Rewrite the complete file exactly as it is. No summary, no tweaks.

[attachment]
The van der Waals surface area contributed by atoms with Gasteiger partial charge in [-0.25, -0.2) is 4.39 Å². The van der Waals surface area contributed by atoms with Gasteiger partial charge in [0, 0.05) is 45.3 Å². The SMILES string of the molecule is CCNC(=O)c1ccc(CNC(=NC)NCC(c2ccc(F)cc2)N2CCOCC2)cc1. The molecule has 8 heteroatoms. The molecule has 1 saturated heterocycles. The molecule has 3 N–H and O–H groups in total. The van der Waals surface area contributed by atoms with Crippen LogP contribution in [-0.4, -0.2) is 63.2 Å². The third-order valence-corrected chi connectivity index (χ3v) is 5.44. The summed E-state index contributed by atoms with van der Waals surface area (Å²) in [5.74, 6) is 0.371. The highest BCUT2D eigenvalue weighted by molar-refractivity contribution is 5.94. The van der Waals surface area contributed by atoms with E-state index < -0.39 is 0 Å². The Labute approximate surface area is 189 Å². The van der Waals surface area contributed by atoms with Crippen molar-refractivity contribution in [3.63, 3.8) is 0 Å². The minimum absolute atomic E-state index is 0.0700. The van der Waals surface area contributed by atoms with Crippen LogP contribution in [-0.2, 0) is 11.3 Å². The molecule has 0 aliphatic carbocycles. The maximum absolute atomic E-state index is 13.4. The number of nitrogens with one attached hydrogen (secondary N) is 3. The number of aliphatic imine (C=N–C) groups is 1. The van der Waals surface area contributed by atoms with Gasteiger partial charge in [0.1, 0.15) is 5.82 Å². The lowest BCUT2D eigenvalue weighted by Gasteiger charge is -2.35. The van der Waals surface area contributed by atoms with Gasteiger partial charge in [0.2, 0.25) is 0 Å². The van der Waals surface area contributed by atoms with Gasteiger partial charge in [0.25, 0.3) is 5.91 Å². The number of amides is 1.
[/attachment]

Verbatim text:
The van der Waals surface area contributed by atoms with Gasteiger partial charge in [-0.25, -0.2) is 4.39 Å². The van der Waals surface area contributed by atoms with Gasteiger partial charge in [0, 0.05) is 45.3 Å². The SMILES string of the molecule is CCNC(=O)c1ccc(CNC(=NC)NCC(c2ccc(F)cc2)N2CCOCC2)cc1. The molecule has 8 heteroatoms. The molecule has 1 saturated heterocycles. The molecule has 3 N–H and O–H groups in total. The van der Waals surface area contributed by atoms with Crippen LogP contribution in [-0.4, -0.2) is 63.2 Å². The third-order valence-corrected chi connectivity index (χ3v) is 5.44. The summed E-state index contributed by atoms with van der Waals surface area (Å²) in [5.74, 6) is 0.371. The highest BCUT2D eigenvalue weighted by molar-refractivity contribution is 5.94. The van der Waals surface area contributed by atoms with E-state index < -0.39 is 0 Å². The Labute approximate surface area is 189 Å². The van der Waals surface area contributed by atoms with Crippen molar-refractivity contribution in [3.63, 3.8) is 0 Å². The minimum absolute atomic E-state index is 0.0700. The van der Waals surface area contributed by atoms with Crippen LogP contribution in [-0.2, 0) is 11.3 Å². The molecule has 0 aliphatic carbocycles. The maximum absolute atomic E-state index is 13.4. The number of nitrogens with one attached hydrogen (secondary N) is 3. The number of aliphatic imine (C=N–C) groups is 1. The van der Waals surface area contributed by atoms with Gasteiger partial charge in [0.1, 0.15) is 5.82 Å². The lowest BCUT2D eigenvalue weighted by Gasteiger charge is -2.35. The van der Waals surface area contributed by atoms with Gasteiger partial charge in [0.2, 0.25) is 0 Å². The van der Waals surface area contributed by atoms with Gasteiger partial charge in [0.25, 0.3) is 5.91 Å². The number of amides is 1.